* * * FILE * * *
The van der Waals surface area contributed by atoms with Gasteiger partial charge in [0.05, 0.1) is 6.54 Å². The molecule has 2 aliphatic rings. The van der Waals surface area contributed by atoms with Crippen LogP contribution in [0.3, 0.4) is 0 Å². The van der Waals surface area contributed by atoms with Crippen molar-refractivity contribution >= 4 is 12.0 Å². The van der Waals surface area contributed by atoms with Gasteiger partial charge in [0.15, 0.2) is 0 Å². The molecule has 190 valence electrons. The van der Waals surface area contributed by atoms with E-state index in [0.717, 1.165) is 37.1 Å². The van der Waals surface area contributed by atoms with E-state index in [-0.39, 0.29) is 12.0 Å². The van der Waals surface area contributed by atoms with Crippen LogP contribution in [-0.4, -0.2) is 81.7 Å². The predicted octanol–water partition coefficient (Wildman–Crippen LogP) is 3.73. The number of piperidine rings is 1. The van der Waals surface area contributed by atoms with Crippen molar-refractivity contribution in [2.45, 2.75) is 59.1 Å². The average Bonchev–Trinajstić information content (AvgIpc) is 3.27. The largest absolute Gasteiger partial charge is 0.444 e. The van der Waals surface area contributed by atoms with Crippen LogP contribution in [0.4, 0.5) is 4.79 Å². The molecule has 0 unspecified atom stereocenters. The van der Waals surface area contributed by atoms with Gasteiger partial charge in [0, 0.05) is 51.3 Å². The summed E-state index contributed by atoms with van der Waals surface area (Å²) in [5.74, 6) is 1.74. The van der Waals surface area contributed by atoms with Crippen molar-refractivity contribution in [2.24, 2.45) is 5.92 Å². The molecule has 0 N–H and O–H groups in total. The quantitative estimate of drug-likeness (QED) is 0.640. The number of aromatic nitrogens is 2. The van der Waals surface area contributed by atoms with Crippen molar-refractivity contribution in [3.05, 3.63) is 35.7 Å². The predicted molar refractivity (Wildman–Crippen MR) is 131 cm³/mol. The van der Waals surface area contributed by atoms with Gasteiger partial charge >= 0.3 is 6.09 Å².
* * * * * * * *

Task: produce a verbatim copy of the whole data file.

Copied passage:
The van der Waals surface area contributed by atoms with Gasteiger partial charge in [0.05, 0.1) is 6.54 Å². The molecule has 2 aliphatic rings. The van der Waals surface area contributed by atoms with Crippen LogP contribution in [0.3, 0.4) is 0 Å². The van der Waals surface area contributed by atoms with Crippen molar-refractivity contribution >= 4 is 12.0 Å². The van der Waals surface area contributed by atoms with Gasteiger partial charge in [0.15, 0.2) is 0 Å². The molecule has 190 valence electrons. The van der Waals surface area contributed by atoms with E-state index in [0.717, 1.165) is 37.1 Å². The van der Waals surface area contributed by atoms with E-state index in [-0.39, 0.29) is 12.0 Å². The van der Waals surface area contributed by atoms with Crippen LogP contribution in [-0.4, -0.2) is 81.7 Å². The predicted octanol–water partition coefficient (Wildman–Crippen LogP) is 3.73. The number of piperidine rings is 1. The van der Waals surface area contributed by atoms with Crippen molar-refractivity contribution in [2.45, 2.75) is 59.1 Å². The average Bonchev–Trinajstić information content (AvgIpc) is 3.27. The largest absolute Gasteiger partial charge is 0.444 e. The van der Waals surface area contributed by atoms with Crippen LogP contribution in [0.4, 0.5) is 4.79 Å². The molecule has 0 unspecified atom stereocenters. The van der Waals surface area contributed by atoms with Gasteiger partial charge in [0, 0.05) is 51.3 Å². The summed E-state index contributed by atoms with van der Waals surface area (Å²) in [5.74, 6) is 1.74. The van der Waals surface area contributed by atoms with Crippen molar-refractivity contribution in [2.24, 2.45) is 5.92 Å². The molecule has 0 N–H and O–H groups in total. The quantitative estimate of drug-likeness (QED) is 0.640. The number of aromatic nitrogens is 2. The van der Waals surface area contributed by atoms with Crippen molar-refractivity contribution in [3.05, 3.63) is 35.7 Å². The predicted molar refractivity (Wildman–Crippen MR) is 131 cm³/mol. The van der Waals surface area contributed by atoms with Gasteiger partial charge >= 0.3 is 6.09 Å².